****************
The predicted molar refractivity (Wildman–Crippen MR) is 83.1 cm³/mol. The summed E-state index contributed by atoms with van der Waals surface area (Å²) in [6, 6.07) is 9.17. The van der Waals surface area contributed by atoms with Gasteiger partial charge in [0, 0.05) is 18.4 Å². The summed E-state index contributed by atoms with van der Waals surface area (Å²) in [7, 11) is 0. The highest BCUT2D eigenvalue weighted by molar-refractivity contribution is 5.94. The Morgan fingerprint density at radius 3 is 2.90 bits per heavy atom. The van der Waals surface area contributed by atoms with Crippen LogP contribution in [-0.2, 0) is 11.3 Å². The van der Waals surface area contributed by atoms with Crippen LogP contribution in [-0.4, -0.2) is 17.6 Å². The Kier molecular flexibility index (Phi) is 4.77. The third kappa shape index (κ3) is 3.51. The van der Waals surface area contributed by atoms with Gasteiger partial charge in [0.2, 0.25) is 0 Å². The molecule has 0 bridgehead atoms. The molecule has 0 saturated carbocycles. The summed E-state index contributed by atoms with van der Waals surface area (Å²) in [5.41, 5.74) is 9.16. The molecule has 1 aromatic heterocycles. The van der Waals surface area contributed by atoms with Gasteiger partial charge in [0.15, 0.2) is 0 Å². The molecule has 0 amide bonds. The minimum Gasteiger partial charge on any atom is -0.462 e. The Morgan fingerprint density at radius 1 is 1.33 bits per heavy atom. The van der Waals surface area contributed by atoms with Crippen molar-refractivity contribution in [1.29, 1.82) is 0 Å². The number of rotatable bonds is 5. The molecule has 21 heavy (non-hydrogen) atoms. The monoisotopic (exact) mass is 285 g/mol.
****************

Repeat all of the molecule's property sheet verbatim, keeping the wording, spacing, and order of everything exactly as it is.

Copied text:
The predicted molar refractivity (Wildman–Crippen MR) is 83.1 cm³/mol. The summed E-state index contributed by atoms with van der Waals surface area (Å²) in [6, 6.07) is 9.17. The van der Waals surface area contributed by atoms with Gasteiger partial charge in [0, 0.05) is 18.4 Å². The summed E-state index contributed by atoms with van der Waals surface area (Å²) in [7, 11) is 0. The highest BCUT2D eigenvalue weighted by molar-refractivity contribution is 5.94. The Morgan fingerprint density at radius 3 is 2.90 bits per heavy atom. The van der Waals surface area contributed by atoms with Crippen LogP contribution in [-0.2, 0) is 11.3 Å². The van der Waals surface area contributed by atoms with Crippen LogP contribution in [-0.4, -0.2) is 17.6 Å². The Kier molecular flexibility index (Phi) is 4.77. The third kappa shape index (κ3) is 3.51. The van der Waals surface area contributed by atoms with Gasteiger partial charge in [0.2, 0.25) is 0 Å². The molecule has 0 bridgehead atoms. The molecule has 0 saturated carbocycles. The summed E-state index contributed by atoms with van der Waals surface area (Å²) in [5.41, 5.74) is 9.16. The molecule has 1 aromatic heterocycles. The van der Waals surface area contributed by atoms with Gasteiger partial charge in [0.15, 0.2) is 0 Å². The molecule has 0 amide bonds. The minimum Gasteiger partial charge on any atom is -0.462 e. The Morgan fingerprint density at radius 1 is 1.33 bits per heavy atom. The van der Waals surface area contributed by atoms with Crippen molar-refractivity contribution in [1.29, 1.82) is 0 Å². The number of rotatable bonds is 5. The molecule has 21 heavy (non-hydrogen) atoms. The monoisotopic (exact) mass is 285 g/mol.